Judges 16-18 Psalm 75

At first, reading through the story of Micah and Levite left me, yet again, bewildered as to the point. Directed by a commentary, however, to focus on one verse, “In those days there was no king in Israel. Everyone did what was right in his own eyes,” pretty much cleared it up.

Think about it. We’ve got three things.

1. Micah confesses to stealing from his mother and seems to sincerely repent, but he doesn’t know what he’s doing. So he makes it up. He crafts his own idol. He ordains his own son. He kind of sets his own rules. But as soon as Levite comes along, he jumps on the chance to have a proper teacher, a proper priest. It isn’t his fault the guy isn’t much better at this than he is. He doing what is right in his own eyes, but at least he seems to be trying.

2. The Levite really isn’t much better at serving God than Micah is, and in some ways he is much much worse. To begin with, he accepts the position and sets up worship right there rather than directing Micah toward the Tabernacle. So Micah is not getting his money’s worth. He isn’t being taught the proper way to serve God at all. Worse, and here’s the much much worse part, this Levite is supposed to be like family to Micah, but he doesn’t really hesitate all that much to abandon him for a position with a bit more prestige. He isn’t just doing what is right in his own eyes; he’s doing what is right for him.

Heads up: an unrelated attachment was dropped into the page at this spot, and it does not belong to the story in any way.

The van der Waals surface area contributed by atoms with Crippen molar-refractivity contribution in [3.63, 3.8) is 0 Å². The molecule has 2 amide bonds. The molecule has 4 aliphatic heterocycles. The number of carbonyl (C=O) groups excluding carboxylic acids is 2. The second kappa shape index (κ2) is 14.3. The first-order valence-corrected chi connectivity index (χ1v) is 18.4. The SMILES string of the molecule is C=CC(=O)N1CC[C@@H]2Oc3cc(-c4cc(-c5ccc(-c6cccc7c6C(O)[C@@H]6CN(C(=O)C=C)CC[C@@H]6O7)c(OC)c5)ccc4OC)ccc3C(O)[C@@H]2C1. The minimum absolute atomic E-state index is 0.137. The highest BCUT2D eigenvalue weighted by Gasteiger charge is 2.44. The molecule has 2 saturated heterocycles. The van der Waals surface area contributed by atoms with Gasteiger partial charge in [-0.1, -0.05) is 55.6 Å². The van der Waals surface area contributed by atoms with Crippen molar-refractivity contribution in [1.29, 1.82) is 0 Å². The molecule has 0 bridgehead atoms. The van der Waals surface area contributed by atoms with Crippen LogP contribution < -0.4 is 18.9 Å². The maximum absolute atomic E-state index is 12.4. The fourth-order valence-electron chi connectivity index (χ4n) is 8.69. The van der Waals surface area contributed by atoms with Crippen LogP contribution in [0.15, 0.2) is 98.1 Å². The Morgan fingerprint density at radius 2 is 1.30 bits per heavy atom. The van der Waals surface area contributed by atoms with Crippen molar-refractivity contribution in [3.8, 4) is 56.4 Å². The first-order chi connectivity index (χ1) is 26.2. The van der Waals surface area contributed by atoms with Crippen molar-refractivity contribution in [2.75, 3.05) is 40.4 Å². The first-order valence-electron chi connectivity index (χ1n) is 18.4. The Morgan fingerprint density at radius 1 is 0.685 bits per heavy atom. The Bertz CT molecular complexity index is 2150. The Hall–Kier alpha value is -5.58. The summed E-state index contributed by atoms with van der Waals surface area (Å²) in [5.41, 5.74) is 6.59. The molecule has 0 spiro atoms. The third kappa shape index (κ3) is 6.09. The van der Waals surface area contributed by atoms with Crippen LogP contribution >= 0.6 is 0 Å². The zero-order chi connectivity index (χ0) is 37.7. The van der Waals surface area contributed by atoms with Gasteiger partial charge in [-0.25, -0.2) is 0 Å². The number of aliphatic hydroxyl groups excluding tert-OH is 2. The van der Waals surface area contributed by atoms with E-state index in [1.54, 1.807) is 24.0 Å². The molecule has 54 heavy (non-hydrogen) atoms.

3. Dan gave up on claiming their rightful inheritance. The only reason they would be unable to claim it would be if God declined to go with them, and while there are a ton of reasons why that might happen, it all boils down to ‘they failed to keep their end of the covenant.’ So, ‘without’ an inheritance, rather than go ask anyone how to claim what should be theirs, they decide to just go claim whatever they want. They want something easy much more than they want what is right. They did what was right in their own eyes, what they wanted to be right.

It’s a pretty good encapsulation of all the different ways that one line could be understood, and they’re all sad. It’s chaotic anarchy. God was supposed to be the king, but they declined to serve him as such. God set up a pretty clear system, and they declined to follow it. It’s a very effective story, even if it does feel a little random on a first or shallow read through.

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